Its heavy-duty take on N3 underpinnings also means it’s a little less refined than some of its stablemates. You’ll find in town there’s a bit more road and wind noise, as well as engine noise (though not unbearable by any means), and the ride is quite taut particularly at the rear.
Most of my time with the Staria was spent one-up commuting to and from work, but it made a lot more sense once I hit the road with my friends and my sister on Good Friday Eve for our long weekend road trip – a circa-600km round trip to Yarrawonga on the NSW border.
The Staria is again agreeable on the highway, if not quite as refined or comfortable as a Carnival, and the surety of all-wheel drive means you can cruise with confidence even when the conditions get a bit… moist.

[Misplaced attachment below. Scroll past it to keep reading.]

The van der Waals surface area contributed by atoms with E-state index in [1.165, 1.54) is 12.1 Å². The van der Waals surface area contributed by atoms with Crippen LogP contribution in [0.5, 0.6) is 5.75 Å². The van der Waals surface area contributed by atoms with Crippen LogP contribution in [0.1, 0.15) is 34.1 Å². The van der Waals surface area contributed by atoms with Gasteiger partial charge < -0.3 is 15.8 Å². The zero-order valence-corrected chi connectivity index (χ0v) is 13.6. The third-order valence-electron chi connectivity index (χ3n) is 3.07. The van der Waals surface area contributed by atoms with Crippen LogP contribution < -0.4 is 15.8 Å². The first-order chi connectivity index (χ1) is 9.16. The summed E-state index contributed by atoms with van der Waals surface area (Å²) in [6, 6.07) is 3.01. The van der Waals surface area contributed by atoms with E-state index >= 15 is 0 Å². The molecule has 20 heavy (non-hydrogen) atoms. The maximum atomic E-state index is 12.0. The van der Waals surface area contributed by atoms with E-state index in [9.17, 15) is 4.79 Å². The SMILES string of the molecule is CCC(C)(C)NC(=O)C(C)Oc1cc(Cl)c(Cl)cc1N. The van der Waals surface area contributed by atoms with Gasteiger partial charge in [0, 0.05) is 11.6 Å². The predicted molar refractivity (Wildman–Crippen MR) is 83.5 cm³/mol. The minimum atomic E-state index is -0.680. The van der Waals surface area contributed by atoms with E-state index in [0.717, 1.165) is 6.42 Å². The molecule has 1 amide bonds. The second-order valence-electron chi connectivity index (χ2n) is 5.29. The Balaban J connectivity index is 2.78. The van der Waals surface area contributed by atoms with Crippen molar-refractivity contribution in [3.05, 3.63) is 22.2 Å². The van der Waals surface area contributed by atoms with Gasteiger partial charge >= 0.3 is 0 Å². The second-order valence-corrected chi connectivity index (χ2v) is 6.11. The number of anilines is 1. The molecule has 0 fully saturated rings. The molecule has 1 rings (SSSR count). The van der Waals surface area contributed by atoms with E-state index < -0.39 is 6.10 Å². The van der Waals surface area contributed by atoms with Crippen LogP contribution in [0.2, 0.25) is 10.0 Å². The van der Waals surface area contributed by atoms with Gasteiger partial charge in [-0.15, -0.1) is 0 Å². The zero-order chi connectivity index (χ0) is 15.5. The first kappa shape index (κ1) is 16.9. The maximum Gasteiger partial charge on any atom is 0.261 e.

At 100-110km/h you get a bit more wind noise off the upright body and big mirrors, and there’s a bit of road noise coming from underneath particularly over coarser sections of blacktop. You can crank up the sound system to curb this, but the basic six-speaker audio system can get a bit shaky at full blast – it’s a shame the Highlander doesn’t get a higher-end system given the price point.
The ride settles with a bit of weight in the back and at higher speeds, but again you’ll feel a bit more of road acne through the floor, and it and send thuds into the cabin which wouldn’t be the case in something like a Carnival.
Performance from the 2.2-litre four-cylinder turbo-diesel is adequate but not exemplary, particularly when you load it up.
For reference, the Staria 2.2D AWD’s power-to-weight ratio is 57.2kW/tonne versus 75.7kW/tonne in the lighter and more powerful Palisade 2.2D AWD. So from the get-go, the Staria feels a little less eager than its SUV equivalents.
The diesel’s 430Nm comes in from a low 1500rpm, meaning it has a strong lower end that pulls strongly in a stately, effortless fashion. Just don’t expect to be winning any traffic light drag races, and don’t go driving this around the suburbs in Sport mode.